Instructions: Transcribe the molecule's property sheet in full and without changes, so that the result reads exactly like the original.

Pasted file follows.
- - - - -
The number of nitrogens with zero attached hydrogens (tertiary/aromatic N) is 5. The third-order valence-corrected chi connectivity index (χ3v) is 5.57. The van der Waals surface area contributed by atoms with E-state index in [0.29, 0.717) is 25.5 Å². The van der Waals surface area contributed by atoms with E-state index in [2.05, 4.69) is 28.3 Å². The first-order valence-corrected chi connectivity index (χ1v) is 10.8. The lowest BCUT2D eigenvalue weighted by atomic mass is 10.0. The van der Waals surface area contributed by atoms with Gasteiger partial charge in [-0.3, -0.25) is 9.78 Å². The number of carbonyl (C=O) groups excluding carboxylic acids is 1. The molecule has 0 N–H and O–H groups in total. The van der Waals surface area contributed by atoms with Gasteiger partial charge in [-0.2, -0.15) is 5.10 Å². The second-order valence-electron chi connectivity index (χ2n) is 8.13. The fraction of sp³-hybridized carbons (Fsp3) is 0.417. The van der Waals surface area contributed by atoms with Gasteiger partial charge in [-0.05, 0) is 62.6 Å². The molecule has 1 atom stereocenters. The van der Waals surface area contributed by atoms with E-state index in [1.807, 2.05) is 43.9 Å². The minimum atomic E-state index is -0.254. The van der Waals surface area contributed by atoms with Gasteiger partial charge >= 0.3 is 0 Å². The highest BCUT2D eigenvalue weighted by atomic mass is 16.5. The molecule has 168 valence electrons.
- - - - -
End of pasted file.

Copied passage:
The number of nitrogens with zero attached hydrogens (tertiary/aromatic N) is 5. The third-order valence-corrected chi connectivity index (χ3v) is 5.57. The van der Waals surface area contributed by atoms with E-state index in [0.29, 0.717) is 25.5 Å². The van der Waals surface area contributed by atoms with E-state index in [2.05, 4.69) is 28.3 Å². The first-order valence-corrected chi connectivity index (χ1v) is 10.8. The lowest BCUT2D eigenvalue weighted by atomic mass is 10.0. The van der Waals surface area contributed by atoms with Gasteiger partial charge in [-0.3, -0.25) is 9.78 Å². The number of carbonyl (C=O) groups excluding carboxylic acids is 1. The molecule has 0 N–H and O–H groups in total. The van der Waals surface area contributed by atoms with Gasteiger partial charge in [-0.2, -0.15) is 5.10 Å². The second-order valence-electron chi connectivity index (χ2n) is 8.13. The fraction of sp³-hybridized carbons (Fsp3) is 0.417. The van der Waals surface area contributed by atoms with Gasteiger partial charge in [-0.05, 0) is 62.6 Å². The molecule has 1 atom stereocenters. The van der Waals surface area contributed by atoms with E-state index in [1.807, 2.05) is 43.9 Å². The minimum atomic E-state index is -0.254. The van der Waals surface area contributed by atoms with Gasteiger partial charge >= 0.3 is 0 Å². The highest BCUT2D eigenvalue weighted by atomic mass is 16.5. The molecule has 168 valence electrons.